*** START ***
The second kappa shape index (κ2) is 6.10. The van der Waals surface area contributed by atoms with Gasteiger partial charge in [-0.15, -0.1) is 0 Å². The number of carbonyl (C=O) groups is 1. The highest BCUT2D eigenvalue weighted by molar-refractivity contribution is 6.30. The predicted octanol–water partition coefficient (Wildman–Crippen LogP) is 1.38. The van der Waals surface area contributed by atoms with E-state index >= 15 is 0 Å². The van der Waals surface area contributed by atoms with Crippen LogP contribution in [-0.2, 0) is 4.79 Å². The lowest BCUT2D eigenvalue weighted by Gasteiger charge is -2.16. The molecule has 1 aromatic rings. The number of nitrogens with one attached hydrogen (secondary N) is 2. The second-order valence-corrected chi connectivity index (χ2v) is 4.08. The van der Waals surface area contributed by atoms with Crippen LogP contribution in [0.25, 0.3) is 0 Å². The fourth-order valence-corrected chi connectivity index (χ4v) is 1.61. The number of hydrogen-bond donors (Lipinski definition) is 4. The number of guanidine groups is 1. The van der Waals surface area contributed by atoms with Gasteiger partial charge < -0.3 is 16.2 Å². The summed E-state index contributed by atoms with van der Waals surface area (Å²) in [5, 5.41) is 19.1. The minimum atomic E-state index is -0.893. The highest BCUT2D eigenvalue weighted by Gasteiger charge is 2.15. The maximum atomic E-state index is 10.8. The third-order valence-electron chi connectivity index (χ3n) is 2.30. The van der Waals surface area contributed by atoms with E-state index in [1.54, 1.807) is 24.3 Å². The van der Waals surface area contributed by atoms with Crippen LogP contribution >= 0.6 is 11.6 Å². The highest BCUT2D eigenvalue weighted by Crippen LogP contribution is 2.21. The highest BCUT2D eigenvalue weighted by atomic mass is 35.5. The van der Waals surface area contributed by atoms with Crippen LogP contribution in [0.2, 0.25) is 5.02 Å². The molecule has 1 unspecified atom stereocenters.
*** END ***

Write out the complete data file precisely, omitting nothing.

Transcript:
The second kappa shape index (κ2) is 6.10. The van der Waals surface area contributed by atoms with Gasteiger partial charge in [-0.15, -0.1) is 0 Å². The number of carbonyl (C=O) groups is 1. The highest BCUT2D eigenvalue weighted by molar-refractivity contribution is 6.30. The predicted octanol–water partition coefficient (Wildman–Crippen LogP) is 1.38. The van der Waals surface area contributed by atoms with E-state index >= 15 is 0 Å². The van der Waals surface area contributed by atoms with Crippen LogP contribution in [-0.2, 0) is 4.79 Å². The lowest BCUT2D eigenvalue weighted by Gasteiger charge is -2.16. The molecule has 1 aromatic rings. The number of nitrogens with one attached hydrogen (secondary N) is 2. The second-order valence-corrected chi connectivity index (χ2v) is 4.08. The van der Waals surface area contributed by atoms with Crippen LogP contribution in [0.25, 0.3) is 0 Å². The fourth-order valence-corrected chi connectivity index (χ4v) is 1.61. The number of hydrogen-bond donors (Lipinski definition) is 4. The number of guanidine groups is 1. The van der Waals surface area contributed by atoms with Gasteiger partial charge < -0.3 is 16.2 Å². The summed E-state index contributed by atoms with van der Waals surface area (Å²) in [5, 5.41) is 19.1. The minimum atomic E-state index is -0.893. The highest BCUT2D eigenvalue weighted by Gasteiger charge is 2.15. The maximum atomic E-state index is 10.8. The third-order valence-electron chi connectivity index (χ3n) is 2.30. The van der Waals surface area contributed by atoms with E-state index in [1.54, 1.807) is 24.3 Å². The van der Waals surface area contributed by atoms with Crippen LogP contribution >= 0.6 is 11.6 Å². The highest BCUT2D eigenvalue weighted by Crippen LogP contribution is 2.21. The highest BCUT2D eigenvalue weighted by atomic mass is 35.5. The van der Waals surface area contributed by atoms with Crippen LogP contribution in [0.2, 0.25) is 5.02 Å². The molecule has 1 unspecified atom stereocenters.